Theo’s scarves (very much for men) are woven in silk and lambswool. Two lovely long and wide silk scarves (at 40 epi!) formed the collection’s physical centrepiece, with a single lambswool creation (beautiful greens and browns) in a self-standing display cabinet. On the right-hand wall there was a display of the many development samples judged as worthy of possible design directions and developments. His sketchbook, design development notes and technical file provided me with a most valuable hour’s reading before the exhibition closed at 2.0pm (far to early for me). It was a lovingly assembled collection carrying without inhibition a male signature and intent. It had a traditional feel to it, very county, and I thought potentially eminently marketable as exclusive accessories for men who have tailors and aspire to being gentlemen (but not bankers). This weaver’s observations of ducks’ plumages were just so keen and imaginatively rendered into the woven surface. Photographs and microscopic analysis were his favoured tools. Sketched and painted work I found disappointing, and he gracefully admitted he did too. It wasn’t his way, he said, of dealing with visual realisation and he clearly felt that guidance on the course had been a little limited. By contrast I found his notes on the process of design development fascinating, comprehensive and inspiring by turn. He had done so much experimentation and the samples he displayed were probably the tip of large iceberg! The silk pieces were striking in their mix of walnut brown with a delicate gold patterning interrupted by a blazon of blue and then of biscuit / oatmeal. Theo tells me he is now moving on from his HNC to enter the second year of a degree course at Falmouth College. I’ll watch his development with some anticipation. To look at Theo’s own images of his work on Flikr click here:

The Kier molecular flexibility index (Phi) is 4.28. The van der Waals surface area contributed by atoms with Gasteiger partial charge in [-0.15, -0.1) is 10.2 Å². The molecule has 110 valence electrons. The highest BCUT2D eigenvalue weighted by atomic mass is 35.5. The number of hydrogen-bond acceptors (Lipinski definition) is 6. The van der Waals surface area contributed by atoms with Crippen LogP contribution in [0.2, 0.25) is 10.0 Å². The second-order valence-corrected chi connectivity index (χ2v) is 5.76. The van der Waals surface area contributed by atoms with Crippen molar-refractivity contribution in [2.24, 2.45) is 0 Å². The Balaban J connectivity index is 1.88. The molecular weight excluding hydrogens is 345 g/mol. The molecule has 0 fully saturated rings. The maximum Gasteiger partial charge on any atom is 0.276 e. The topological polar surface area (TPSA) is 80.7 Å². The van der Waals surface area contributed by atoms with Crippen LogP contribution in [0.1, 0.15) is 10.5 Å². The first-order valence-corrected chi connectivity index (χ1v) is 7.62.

Back in my studio I had to grapple with the uncomfortable fact that my 4-shaft 6-treadle Toika loom really was not the appropriate loom for this HNC course of study I am now nearly half way through. I have now arranged for the loom to be extended to 8 shafts and 10 treadles, but in the meantime I decided I would try to tackle the notion I had read about: that a countermarche loom could be tied up like a jack loom. This would allow me, in theory, to use two treadles simultaneously, and so weave some of the basic double weave patterns I wanted to use for this current project.
My wife and I spent a few frustrating hours (thanks Susan – I love you dearly) seeing if we could do this, but to no avail. However, the mystery of the tie up is certainly something of the past, in that the countermarche mechanism has been revealed to us good and proper! Sadly, to progress as I wish, before my loom is extended to 8 shafts and 10 treadles, I shall now have to borrow an 8-shaft Harris tabletop loom from college and make up for lost time pretty quickly. I did finish my first sample on the Toika loom, and learnt much from the experience, but with such a limited tie-up (I couldn’t bring the bottom warp to the top as I felt was necessary), and some fruitless experiments earlier in the week, I admit defeat! If there is anyone out there who can do the trick of such a tie-up as I attempted, and described above, do let me know . . .